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“Cheap and easy railway traffic”: Suffragettes and the Railways, Part 2: The Battle to Free Mrs Pankhurst

In Part 1 of these three articles about how the rail network influenced the suffrage campaign, I looked at how trains were instrumental in facilitating suffrage campaigns, including militant activism, as well as enabling suffrage organisations to set up and run their national networks. I also explored the way that trains became arenas for sometimes violent encounters between suffragettes and politicians. You can read Part 1: "Cheap and easy railway traffic": Suffragettes and the Railways here. 

In Part 2, I tell a tale of suffragette derring-do with the story of the struggles to free Mrs Pankhurst on the train between Glasgow and London in 1914.   

By 1914, Mrs Pankhurst was protected by a suffragette bodyguard armed with clubs who tried to prevent the police arresting her whenever she appeared in public. On 9 March 1914 she was due to speak at St Andrew’s Hall in Glasgow. Heavily cloaked, she got into the hall with the audience, appearing dramatically at the back to walk up to the platform amidst resounding cheers. “I have kept my promise, and in spite of His Majesty’s Government I am here tonight”, she declared to tumultuous applause (My Own Story: The Autobiography of Emmeline Pankhurst, London: Virago, 1979, p 340).

Mrs Emmeline Pankhurst

Her bodyguard took elaborate precautions to keep her enemies at bay. When the police, led by detectives from Scotland Yard, burst into the hall and stormed the platform they discovered that the display of plants at the front of the platform hid barbed wire. As they struggled through this, the bodyguard drenched them with buckets of water and bombarded them with plant pots, chairs and tables.

One suffragette produced a revolver and fired blanks at them. Others armed with clubs, planks and poles fought with the truncheon-wielding police, and there were injuries on both sides. Some of the women tried to smuggle Mrs Pankhurst out from the side of the platform, but, amid violent scenes, the police succeeded in arresting her. She was dragged outside, flung onto the floor of a cab and taken to Glasgow police station, where she went on a hunger and thirst strike. During the evening some women attempted to storm the station, but were repulsed by the police.

On the morning of 11 March numbers of her supporters gathered at the police station. Others collected at the Central Railway Station, where they expected Mrs Pankhurst to be put on the train to London. The police, anticipating a rescue attempt, blocked the cars the women had parked outside the police station with lorries. While this was going on, Mrs Pankhurst, who refused to walk out of the prison, was carried out on a stretcher to a waiting car, and driven to Coatbridge, eight miles outside Glasgow. There the train made an unscheduled stop and she was carried on board.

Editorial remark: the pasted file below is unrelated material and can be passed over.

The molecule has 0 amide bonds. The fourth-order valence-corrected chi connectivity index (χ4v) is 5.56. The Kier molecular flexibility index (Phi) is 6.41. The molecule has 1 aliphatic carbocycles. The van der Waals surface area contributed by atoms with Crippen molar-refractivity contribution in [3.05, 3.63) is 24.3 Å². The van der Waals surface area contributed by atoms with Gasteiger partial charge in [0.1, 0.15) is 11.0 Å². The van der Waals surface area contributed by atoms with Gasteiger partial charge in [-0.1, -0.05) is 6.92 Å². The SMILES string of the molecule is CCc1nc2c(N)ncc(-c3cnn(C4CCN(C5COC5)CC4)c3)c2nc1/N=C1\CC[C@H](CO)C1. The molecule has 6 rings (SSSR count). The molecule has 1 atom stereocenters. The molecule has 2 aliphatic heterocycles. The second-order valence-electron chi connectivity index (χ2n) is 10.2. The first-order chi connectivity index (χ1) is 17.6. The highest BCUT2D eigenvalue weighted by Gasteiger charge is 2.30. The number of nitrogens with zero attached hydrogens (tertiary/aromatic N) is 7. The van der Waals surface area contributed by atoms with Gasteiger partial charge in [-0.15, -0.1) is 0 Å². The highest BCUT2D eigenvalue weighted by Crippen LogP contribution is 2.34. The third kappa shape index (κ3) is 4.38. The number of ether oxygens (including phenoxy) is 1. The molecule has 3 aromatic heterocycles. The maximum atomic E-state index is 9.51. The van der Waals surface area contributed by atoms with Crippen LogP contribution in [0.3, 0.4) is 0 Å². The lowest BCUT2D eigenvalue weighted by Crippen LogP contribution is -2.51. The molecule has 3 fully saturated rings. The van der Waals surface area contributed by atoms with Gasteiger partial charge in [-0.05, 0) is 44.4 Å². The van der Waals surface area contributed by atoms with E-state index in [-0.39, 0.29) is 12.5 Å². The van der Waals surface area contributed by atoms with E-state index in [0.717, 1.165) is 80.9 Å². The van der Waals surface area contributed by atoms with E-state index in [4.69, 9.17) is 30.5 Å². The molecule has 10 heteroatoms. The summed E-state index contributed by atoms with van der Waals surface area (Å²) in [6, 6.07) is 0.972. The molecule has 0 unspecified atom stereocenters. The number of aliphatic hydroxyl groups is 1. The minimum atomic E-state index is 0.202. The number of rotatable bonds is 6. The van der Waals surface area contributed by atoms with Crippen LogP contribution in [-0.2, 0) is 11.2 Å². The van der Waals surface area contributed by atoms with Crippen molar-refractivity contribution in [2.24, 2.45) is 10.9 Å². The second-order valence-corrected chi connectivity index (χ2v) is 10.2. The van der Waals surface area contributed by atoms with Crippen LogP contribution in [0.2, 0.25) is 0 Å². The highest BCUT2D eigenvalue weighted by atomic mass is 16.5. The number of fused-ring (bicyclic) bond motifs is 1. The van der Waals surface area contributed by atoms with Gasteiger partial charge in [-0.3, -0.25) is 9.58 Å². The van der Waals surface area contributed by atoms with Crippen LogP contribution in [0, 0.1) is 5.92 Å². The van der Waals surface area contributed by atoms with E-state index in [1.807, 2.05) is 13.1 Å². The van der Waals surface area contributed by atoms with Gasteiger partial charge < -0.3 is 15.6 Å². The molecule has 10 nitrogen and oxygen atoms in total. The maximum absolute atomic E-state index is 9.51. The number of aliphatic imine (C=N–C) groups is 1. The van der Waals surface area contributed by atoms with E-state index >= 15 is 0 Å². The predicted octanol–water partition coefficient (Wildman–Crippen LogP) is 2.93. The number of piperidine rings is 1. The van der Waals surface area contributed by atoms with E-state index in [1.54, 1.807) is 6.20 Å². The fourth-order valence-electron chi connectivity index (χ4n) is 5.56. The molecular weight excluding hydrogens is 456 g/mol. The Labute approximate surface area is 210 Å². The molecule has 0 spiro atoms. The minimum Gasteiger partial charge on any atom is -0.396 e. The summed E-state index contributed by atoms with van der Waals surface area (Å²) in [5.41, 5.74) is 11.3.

Some of her supporters were on the same train, travelling at the front, where they were probably confined deliberately, while Mrs Pankhurst was in the rear carriage. Bristol suffragette Lillian Dove Willcox, who had been at St Andrew’s Hall, was one of another group of suffragettes who boarded the train at Carlisle. She managed to speak to Mrs Pankhurst for a few minutes.

Other suffragettes waited at Euston to welcome their leader, and the police encouraged them in the expectation that she would arrive there by making preparations for her reception. However, the train made another unscheduled halt at Loudon Road Station (now called South Hampstead station). Mrs Pankhurst’s carriage stopped by the platform, but the front carriage the suffragettes were in was halted in a tunnel. Seeing Mrs Pankhurst being carried out of the train, some of them tried to climb out of the window but the train started before they could manage it. If they had succeeded, they would have faced a force of over a hundred police. 

From Loudon Road Mrs Pankhurst was driven to Holloway. Here around fifty women were waiting. They surrounded the car, but the police were able to push their way through and drive their prisoner through the gates. The suffragettes had to admit that they had been outwitted.

Trains and railway stations were also targets of suffragette militancy, and I’ll be looking at that in the third part of this blog. Arson on the Railways will be published on Friday 17 April 2010.  

Picture Credits: Emmeline Pankhurst, Women’s Library on Flickr, No Known Copyright Restrictions

“Women and Transport: Historical Perspectives”

Circumstances permitting, the West of England and South Wales Women’s History Network Annual Conference will be looking at more aspects of women and transport. “Women and Transport: Historical Perspectives” will take place on Saturday 3 October 2020 from 10 am to 5pm at Central Community Centre, Emlyn Square, Swindon SN1 5BL. Deadline for Call for Papers is 24 April 2020. For further information see the WESWWHN website.  

The Bristol Suffragettes available in paperback from Amazon UK and SilverWood Books. For other buying links and further information see my website

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